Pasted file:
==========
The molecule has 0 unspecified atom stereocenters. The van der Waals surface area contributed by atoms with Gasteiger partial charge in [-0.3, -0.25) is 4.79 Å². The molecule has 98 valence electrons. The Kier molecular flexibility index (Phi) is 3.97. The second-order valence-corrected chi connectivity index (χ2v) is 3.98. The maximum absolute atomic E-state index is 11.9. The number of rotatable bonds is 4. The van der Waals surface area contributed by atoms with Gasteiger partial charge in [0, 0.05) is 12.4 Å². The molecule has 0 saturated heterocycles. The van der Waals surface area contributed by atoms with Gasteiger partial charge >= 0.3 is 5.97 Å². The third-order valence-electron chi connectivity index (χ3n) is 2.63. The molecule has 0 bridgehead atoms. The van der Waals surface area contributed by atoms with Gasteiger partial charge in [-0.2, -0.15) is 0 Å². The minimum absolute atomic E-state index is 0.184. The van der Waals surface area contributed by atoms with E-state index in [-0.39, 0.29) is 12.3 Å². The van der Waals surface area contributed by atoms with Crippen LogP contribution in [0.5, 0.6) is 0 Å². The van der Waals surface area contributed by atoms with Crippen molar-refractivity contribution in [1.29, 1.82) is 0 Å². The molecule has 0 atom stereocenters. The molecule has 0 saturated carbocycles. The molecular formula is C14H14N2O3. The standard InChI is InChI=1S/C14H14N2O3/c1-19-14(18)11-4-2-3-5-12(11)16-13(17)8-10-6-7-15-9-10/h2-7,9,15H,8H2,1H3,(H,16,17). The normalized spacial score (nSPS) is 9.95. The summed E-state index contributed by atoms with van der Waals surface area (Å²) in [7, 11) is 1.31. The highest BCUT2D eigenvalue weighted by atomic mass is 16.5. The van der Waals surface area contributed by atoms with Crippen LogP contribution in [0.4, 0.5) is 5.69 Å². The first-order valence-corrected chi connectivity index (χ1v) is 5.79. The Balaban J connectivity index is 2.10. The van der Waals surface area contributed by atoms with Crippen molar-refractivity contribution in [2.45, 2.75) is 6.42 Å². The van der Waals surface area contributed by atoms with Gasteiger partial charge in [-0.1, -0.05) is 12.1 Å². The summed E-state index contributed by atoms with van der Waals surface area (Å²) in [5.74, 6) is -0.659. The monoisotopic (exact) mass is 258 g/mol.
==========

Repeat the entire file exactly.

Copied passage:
The molecule has 0 unspecified atom stereocenters. The van der Waals surface area contributed by atoms with Gasteiger partial charge in [-0.3, -0.25) is 4.79 Å². The molecule has 98 valence electrons. The Kier molecular flexibility index (Phi) is 3.97. The second-order valence-corrected chi connectivity index (χ2v) is 3.98. The maximum absolute atomic E-state index is 11.9. The number of rotatable bonds is 4. The van der Waals surface area contributed by atoms with Gasteiger partial charge in [0, 0.05) is 12.4 Å². The molecule has 0 saturated heterocycles. The van der Waals surface area contributed by atoms with Gasteiger partial charge >= 0.3 is 5.97 Å². The third-order valence-electron chi connectivity index (χ3n) is 2.63. The molecule has 0 bridgehead atoms. The van der Waals surface area contributed by atoms with Gasteiger partial charge in [-0.2, -0.15) is 0 Å². The minimum absolute atomic E-state index is 0.184. The van der Waals surface area contributed by atoms with E-state index in [-0.39, 0.29) is 12.3 Å². The van der Waals surface area contributed by atoms with Crippen LogP contribution in [0.5, 0.6) is 0 Å². The van der Waals surface area contributed by atoms with Crippen molar-refractivity contribution in [1.29, 1.82) is 0 Å². The molecule has 0 atom stereocenters. The molecule has 0 saturated carbocycles. The molecular formula is C14H14N2O3. The standard InChI is InChI=1S/C14H14N2O3/c1-19-14(18)11-4-2-3-5-12(11)16-13(17)8-10-6-7-15-9-10/h2-7,9,15H,8H2,1H3,(H,16,17). The normalized spacial score (nSPS) is 9.95. The summed E-state index contributed by atoms with van der Waals surface area (Å²) in [7, 11) is 1.31. The highest BCUT2D eigenvalue weighted by atomic mass is 16.5. The van der Waals surface area contributed by atoms with Crippen LogP contribution in [0.4, 0.5) is 5.69 Å². The first-order valence-corrected chi connectivity index (χ1v) is 5.79. The Balaban J connectivity index is 2.10. The van der Waals surface area contributed by atoms with Crippen molar-refractivity contribution in [2.45, 2.75) is 6.42 Å². The van der Waals surface area contributed by atoms with Gasteiger partial charge in [-0.1, -0.05) is 12.1 Å². The summed E-state index contributed by atoms with van der Waals surface area (Å²) in [5.74, 6) is -0.659. The monoisotopic (exact) mass is 258 g/mol.